Consider a story from famous author Franz Kafka in Letter to His Father. One evening, when he was a young boy, he kept crying for water, partially due to thirst but equally a bid for comfort. His father grew so angry with him that he yanked him out of bed, carried him onto the balcony and shut the door leaving him in his nightshirt.
"I was quite obedient afterwards at that period, but it did me inner harm. That senseless asking for water, and the extraordinary terror of being carried outside were two things that I could never properly connect with each other. Even years afterwards I suffered from the tormenting fancy that the huge man, my father, the ultimate authority, would come almost for no reason at all and take me out of bed in the night and carry me out onto the balcony, and that meant I was a mere nothing for him."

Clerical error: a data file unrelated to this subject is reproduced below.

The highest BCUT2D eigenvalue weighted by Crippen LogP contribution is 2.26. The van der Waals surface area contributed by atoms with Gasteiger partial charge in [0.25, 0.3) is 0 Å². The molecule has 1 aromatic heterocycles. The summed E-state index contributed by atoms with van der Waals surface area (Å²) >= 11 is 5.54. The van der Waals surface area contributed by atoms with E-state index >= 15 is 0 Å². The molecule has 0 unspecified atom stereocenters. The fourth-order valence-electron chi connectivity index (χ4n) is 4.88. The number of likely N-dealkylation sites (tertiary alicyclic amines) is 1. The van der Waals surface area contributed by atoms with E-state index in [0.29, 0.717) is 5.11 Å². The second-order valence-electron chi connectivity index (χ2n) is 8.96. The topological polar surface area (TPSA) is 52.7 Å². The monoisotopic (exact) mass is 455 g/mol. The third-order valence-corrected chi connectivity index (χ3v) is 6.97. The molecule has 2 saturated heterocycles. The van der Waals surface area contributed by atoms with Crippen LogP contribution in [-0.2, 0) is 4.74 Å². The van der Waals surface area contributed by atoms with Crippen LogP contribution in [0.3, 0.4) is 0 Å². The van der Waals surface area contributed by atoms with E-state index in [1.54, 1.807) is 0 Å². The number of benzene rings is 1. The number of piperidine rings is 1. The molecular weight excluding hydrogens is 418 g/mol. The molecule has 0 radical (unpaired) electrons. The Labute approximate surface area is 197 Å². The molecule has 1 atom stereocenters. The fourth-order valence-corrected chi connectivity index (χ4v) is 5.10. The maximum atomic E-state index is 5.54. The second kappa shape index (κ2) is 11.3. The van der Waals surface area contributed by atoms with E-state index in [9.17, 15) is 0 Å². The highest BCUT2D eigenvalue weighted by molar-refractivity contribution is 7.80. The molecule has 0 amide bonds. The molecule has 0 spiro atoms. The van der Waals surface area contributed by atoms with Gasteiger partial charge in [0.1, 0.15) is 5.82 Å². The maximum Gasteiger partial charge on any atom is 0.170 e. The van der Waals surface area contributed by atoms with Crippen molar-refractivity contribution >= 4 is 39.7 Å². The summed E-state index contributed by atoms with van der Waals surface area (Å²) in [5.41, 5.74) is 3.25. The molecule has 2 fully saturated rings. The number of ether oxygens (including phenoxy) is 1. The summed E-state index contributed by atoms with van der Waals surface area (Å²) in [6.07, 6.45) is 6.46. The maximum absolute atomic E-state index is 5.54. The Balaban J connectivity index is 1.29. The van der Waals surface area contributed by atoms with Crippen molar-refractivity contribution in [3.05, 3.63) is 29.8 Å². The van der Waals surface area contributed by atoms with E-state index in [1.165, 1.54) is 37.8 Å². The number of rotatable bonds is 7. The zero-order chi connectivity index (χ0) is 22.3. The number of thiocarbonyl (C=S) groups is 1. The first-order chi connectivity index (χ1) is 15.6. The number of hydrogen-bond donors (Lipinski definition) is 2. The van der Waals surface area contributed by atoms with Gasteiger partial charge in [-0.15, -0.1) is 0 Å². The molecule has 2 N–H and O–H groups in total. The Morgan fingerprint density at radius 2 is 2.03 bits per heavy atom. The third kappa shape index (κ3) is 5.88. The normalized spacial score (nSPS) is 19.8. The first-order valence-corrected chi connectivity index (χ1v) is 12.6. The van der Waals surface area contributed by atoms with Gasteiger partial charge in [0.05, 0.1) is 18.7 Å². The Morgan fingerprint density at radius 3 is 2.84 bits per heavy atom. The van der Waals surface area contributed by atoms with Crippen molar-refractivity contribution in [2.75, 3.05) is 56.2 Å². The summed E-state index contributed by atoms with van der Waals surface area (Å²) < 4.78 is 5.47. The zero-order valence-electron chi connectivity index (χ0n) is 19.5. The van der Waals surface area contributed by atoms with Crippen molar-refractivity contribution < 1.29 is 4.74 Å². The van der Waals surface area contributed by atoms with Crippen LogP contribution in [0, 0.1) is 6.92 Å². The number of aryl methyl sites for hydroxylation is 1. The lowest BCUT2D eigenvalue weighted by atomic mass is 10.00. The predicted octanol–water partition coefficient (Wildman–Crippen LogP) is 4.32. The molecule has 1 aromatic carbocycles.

In the absence of abuse or abandonment, many people dismiss the ways early experiences affect them. Kafka’s words show the profound impact this memory had on him for a lifetime.